FIG. 2 is a perspective view of one embodiment of apparatus featuring the concept of FIG. 1, there being a rotating annular chamber within which a stationary annular ion exchange bed has a rectangular cross section.
FIG. 3 is a schematic sectional view of an apparatus having a method of operation resembling that of FIG. 2.
FIG. 4 is a schematic sectional view of a sealing zone of apparatus featuring the relative movement between an elongated ion exchange bed and its surrounding chamber, of the type shown in FIGS. 8, 3, and 2.
FIG. 5 is a schematic sectional view of a modifying zone of the apparatus of the type shown in FIGS. 2 and 8, featuring relative movement between an elongated ion exchange bed and its surrounding chamber.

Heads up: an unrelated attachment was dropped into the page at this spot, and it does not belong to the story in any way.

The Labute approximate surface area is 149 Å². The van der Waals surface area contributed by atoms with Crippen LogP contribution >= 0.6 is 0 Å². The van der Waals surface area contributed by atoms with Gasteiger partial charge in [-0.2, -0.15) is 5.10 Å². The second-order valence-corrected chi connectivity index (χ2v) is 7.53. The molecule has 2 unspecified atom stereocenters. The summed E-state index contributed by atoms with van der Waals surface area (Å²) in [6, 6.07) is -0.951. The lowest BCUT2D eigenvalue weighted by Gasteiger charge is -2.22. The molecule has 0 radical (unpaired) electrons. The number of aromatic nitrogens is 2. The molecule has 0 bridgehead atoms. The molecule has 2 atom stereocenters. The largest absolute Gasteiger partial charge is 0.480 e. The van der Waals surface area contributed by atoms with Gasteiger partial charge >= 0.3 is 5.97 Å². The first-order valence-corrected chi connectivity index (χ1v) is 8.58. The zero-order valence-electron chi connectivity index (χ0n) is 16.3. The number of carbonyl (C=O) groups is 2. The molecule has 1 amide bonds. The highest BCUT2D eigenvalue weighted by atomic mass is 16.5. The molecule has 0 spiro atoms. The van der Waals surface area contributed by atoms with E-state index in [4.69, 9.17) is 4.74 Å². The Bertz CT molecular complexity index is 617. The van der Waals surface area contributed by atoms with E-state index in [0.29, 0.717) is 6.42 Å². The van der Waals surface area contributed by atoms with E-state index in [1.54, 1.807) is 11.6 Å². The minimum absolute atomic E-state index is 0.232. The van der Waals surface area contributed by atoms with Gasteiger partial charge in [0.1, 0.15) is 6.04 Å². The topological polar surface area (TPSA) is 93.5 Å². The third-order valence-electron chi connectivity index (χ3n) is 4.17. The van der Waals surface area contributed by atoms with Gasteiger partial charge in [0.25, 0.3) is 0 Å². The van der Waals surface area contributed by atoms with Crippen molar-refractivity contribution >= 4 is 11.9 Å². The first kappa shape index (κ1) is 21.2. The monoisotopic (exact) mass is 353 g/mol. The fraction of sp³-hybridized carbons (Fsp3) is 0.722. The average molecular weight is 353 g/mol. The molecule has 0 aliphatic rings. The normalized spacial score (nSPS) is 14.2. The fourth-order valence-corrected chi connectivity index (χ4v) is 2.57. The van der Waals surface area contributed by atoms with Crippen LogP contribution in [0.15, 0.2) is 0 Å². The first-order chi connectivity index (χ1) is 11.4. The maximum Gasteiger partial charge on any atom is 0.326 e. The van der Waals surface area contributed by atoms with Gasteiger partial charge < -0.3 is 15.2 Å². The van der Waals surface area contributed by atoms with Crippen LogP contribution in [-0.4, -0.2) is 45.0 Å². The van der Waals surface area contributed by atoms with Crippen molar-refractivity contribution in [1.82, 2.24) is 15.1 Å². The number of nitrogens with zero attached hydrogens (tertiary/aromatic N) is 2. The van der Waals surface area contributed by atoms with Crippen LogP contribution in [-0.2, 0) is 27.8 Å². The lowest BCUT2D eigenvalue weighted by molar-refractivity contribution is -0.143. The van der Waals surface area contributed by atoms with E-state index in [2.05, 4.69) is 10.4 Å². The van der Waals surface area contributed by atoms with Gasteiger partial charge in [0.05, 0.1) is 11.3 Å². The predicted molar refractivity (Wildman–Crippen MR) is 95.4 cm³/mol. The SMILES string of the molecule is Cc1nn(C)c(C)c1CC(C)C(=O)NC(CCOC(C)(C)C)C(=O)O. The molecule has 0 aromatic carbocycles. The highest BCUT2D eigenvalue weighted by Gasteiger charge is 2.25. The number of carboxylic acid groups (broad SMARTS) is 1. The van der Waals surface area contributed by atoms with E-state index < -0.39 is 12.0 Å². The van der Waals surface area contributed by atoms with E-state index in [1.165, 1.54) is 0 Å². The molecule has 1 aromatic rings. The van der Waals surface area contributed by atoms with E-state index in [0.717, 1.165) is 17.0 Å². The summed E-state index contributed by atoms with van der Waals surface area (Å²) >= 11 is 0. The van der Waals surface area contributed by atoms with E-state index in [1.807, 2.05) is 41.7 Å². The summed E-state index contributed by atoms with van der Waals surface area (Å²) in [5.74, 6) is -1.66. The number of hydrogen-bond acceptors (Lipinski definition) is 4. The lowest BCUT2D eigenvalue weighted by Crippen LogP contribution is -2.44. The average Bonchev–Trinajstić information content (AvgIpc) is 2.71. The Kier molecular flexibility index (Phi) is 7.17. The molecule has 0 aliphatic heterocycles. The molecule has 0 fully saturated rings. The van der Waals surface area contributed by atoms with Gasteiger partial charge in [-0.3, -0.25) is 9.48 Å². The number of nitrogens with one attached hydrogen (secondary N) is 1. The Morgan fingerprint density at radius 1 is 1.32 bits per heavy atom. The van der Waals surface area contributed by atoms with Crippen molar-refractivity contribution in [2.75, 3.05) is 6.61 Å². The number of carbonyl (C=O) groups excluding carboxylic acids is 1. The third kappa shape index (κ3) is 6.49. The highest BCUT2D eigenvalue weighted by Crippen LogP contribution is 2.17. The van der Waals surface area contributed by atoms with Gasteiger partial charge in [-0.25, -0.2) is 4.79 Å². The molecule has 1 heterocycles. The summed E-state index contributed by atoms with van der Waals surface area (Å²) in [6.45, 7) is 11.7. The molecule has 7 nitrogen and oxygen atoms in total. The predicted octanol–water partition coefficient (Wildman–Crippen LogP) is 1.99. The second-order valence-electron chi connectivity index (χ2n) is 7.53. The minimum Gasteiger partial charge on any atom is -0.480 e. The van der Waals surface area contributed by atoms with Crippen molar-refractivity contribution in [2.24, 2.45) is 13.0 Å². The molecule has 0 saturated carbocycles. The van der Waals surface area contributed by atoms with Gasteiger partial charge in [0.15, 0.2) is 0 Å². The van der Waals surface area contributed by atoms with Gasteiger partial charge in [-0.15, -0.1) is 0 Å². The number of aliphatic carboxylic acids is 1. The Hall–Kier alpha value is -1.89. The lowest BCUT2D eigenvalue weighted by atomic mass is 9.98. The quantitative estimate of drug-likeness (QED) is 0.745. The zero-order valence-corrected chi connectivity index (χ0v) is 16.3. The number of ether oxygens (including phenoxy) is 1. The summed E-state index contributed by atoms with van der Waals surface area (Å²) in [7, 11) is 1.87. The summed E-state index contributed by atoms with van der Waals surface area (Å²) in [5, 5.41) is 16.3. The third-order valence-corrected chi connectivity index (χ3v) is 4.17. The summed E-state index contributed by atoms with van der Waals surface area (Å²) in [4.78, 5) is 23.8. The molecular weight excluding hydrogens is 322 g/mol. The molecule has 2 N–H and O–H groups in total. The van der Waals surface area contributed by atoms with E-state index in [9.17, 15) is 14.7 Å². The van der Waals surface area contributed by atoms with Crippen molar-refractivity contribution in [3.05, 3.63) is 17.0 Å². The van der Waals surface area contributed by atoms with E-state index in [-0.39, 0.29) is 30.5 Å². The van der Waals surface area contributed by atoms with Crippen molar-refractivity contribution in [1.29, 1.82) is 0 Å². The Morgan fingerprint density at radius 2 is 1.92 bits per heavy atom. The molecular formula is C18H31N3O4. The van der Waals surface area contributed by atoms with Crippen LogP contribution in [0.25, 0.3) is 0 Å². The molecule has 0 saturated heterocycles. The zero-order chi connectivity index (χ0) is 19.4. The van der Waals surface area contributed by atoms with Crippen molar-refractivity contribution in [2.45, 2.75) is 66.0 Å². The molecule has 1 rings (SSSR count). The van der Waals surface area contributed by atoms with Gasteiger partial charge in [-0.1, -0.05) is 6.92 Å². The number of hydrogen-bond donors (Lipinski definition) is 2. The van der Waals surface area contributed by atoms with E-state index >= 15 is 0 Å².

FIG. 6 is a schematic sectional view of a portion of a rotating conduit zone of the apparatus of FIG. 2, taken on line 6--6 of FIG. 2.
FIG. 7 is a schematic view of a portion of a rotating conduit zone of an apparatus of FIG. 3, taken on line 7--7 of FIG. 3.
FIGS. 8 and 9 are schematic views of an embodiment of the invention featuring a vertical column, and are related to each other analogously to FIGS. 1 and 2.
FIG. 10 is a schematic flow sheet of separation facility in which solutions are purified and recirculated through a cascade of ion exchange enrichment units.
In preferred embodiments of the present invention, the process described in the examples of said James application is utilized. Such process can be clarified by reference to the eight following equations:
A. titanous ion displaces cheap ion
14HRz+4Ti.sup.+.sup.3 +(d+1)Fe.sup.+.sup.2 +gH.sup.+ → 4TiRz.sub.3 +FeRz.sub.2 +dFe.sup.+.sup.2 +(g+14)H.sup.+
b. uranyl ion displaces titanous ion
2UO.sub.2.sup. .sup.+2 +4TiRz.sub.3 +FeRz.sub. 2 +dFe.sup..sup.+2 +gH.sup.+ +2H.sub.2 O+TiO.sup..sup.+2 →2UOHRz.sub.3 +3TiORz.sub.2 +FeRz.sub. 2 +2TiO.sup..sup.+2 +dFe.sup..sup.+2 +(g+2)H.sup.+
c. refluxing uranyl and uranous ions